In the months since the Los Angeles Police Department began rolling out thousands of body cameras to officers, during a time when video has prompted new scrutiny of policing across the country, a key question persists. When should the footage become public? On Tuesday, the civilian board that oversees the LAPD began a process to review the department’s current policy of generally withholding that video —whether it was captured by body cameras, patrol car cameras or otherwise collected during an investigation— unless ordered to release it in court. Some police commissioners, along with Chief Charlie Beck, have indicated in recent months that they were open to revisiting the policy, but Tuesday marked a more formal step toward that.
Sacramento police on Tuesday released video that shows a mentally ill man running from police officers, then stopping to gesture at them before they shot him dead in July. The police released the video and related audio hours after The Sacramento Bee posted surveillance video of the incident it had obtained earlier Tuesday. Sacramento City Council members viewed the footage released by police in closed session Tuesday night. During the public portion of the meeting, Mayor Kevin Johnson promised to propose a set of police oversight reforms in coming days. The mayor said he felt a “sense of urgency” for the city to take action.
St. Louis County police released footage on Wednesday evening they said shows 18-year-old Antonio Martin pulling a gun on an officer before being shot and killed, The St. Louis Post-Dispatch reported. The footage was taken from three different security cameras at the Berkeley, Missouri gas station where Martin encountered the unidentified officer. However, the officer […]
There is something you desperately need to remember to demand and that is a proper policy defining when a police officer must turn on their body worn camera. A lot of people don’t realize that body cams are being introduced without actual policies saying when they have to be used. They’re not constantly recording like dash cams or security cameras – they are only turned on when the police officer decides to turn it on.
It seems that cameras are everywhere nowadays: cell phone cameras, security cameras, and now dash cameras. In this age of the truck driver is always guilty mentality, many truck drivers are now turning to dash cameras. Even if you’re not involved in an accident, dash camera footage could help you avoid trouble in other ways, […]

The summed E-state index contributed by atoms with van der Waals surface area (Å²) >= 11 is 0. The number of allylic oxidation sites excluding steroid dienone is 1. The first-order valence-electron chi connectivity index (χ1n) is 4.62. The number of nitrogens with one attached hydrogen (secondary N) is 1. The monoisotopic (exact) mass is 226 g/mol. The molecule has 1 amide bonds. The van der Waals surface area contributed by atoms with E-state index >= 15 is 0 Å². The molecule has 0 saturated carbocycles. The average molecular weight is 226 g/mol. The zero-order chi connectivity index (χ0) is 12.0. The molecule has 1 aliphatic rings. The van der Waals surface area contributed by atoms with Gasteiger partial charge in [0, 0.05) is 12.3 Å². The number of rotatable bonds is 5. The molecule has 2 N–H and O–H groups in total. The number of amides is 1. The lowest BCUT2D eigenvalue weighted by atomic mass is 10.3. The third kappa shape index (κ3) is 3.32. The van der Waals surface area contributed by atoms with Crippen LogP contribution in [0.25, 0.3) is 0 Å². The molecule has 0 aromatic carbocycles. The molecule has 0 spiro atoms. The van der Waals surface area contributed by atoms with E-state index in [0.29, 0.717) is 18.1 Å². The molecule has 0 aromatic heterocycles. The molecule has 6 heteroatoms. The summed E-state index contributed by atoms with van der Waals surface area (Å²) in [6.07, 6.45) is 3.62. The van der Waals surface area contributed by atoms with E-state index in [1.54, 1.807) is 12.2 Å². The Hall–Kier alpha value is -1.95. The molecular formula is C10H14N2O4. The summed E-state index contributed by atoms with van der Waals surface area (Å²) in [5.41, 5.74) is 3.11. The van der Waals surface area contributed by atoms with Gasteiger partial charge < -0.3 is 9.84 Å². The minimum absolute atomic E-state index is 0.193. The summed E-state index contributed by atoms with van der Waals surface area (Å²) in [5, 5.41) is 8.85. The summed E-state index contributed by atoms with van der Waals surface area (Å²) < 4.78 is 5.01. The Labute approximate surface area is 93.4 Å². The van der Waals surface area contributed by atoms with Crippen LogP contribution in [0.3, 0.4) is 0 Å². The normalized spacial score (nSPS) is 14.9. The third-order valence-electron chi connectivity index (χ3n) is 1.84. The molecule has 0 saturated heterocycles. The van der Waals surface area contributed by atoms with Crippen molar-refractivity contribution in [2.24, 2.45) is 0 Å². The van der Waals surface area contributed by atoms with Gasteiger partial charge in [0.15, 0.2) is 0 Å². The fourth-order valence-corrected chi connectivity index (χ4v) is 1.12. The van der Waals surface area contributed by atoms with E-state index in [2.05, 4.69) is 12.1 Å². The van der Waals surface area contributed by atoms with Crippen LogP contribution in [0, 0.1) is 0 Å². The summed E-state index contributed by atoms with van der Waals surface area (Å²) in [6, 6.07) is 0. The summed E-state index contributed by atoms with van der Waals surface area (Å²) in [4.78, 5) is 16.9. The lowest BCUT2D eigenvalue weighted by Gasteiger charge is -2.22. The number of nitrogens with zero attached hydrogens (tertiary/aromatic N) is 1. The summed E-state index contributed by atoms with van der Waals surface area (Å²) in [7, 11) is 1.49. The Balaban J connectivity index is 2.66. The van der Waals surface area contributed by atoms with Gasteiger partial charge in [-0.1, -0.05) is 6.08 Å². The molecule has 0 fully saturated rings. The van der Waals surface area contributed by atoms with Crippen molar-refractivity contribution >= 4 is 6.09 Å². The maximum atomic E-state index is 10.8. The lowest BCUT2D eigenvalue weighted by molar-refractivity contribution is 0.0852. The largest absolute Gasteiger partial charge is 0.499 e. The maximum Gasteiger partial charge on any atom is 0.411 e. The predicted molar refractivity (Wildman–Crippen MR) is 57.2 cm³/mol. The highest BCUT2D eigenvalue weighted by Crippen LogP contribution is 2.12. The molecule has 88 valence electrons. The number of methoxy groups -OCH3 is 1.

all informations Are you planning to join the growing number of people who install a dashboard camera in their car for that extra bit of evidence in case of an accident, road rage, or meteors falling from the sky? Then you may be wondering which one of the dozens of different models is the best choice for you! It’s easy to be overwhelmed at first, therefore we have selected the five very best dashboard cameras that you can possibly get in early 2014. We will be looking at dash cams from every price range, starting as low as $50 for a simple-yet effective G1W and moving up the price scale to almost 10 times as much for a top-quality, feature-packed dual-channel camera, the BlackVue DR550GW. Note that the cameras featured in this article are not necessarily the newest cameras around. We have evaluated technical specifications as well as customer satisfaction for each camera during the course of 2013. Rest assured that the five winners presented here have been field tested by thousands of customers and received excellent feedback all around. So What Sets A Dash Cam Apart From Other Cameras? In case you are wondering why you can’t just use a regular video camera, or even your phone’s cam, it’s because a dashboard camera should have all of the following features: Connect to your car’s cigarette lighter with a long power cable (at least 12ft) that you can run around the windshield, tucking it away neatly so it is […]
There may be good reasons, sometimes, for a governor to veto a bill. Unfortunately, we don’t know of a good reason why Gov. Chris Christie would “pocket veto” legislation requiring all new police vehicles to be equipped with a dashboard video recording device. And, we do know a lot of reasons why this measure should have been signed into law. The bill, A-4193, in the just-ended legislative session, was sponsored by Assemblyman Paul Moriarty, D-4th Dist., following Moriarty’s personal experience with an apparently bogus traffic violation. Charged in his Washington Township hometown with drunken driving by a local officer who had a long history with the lawmaker, Moriarty was able to establish his innocence when the officer’s own video camera revealed what really happened. But having a camera in a police car is about more than just supporting the testimony of an officer or helping a citizen escape a bad rap. Passersby caught on camera may turn out to be potential witnesses to a crime. Cars driving erratically at one moment may be involved in a hit and run moments later. In an era when every mom-and-pop store has security cameras and every other grandmother carries a phone that shoots video, there’s really no excuse for failing to install and use cameras in police cruisers. Moriarty’s bill even established a funding mechanism through a surcharge on drunk-driving fines. Unfortunately, the bill doesn’t require retrofitting of older patrol cars with cameras, just their installation in newly purchased vehicles. It will […]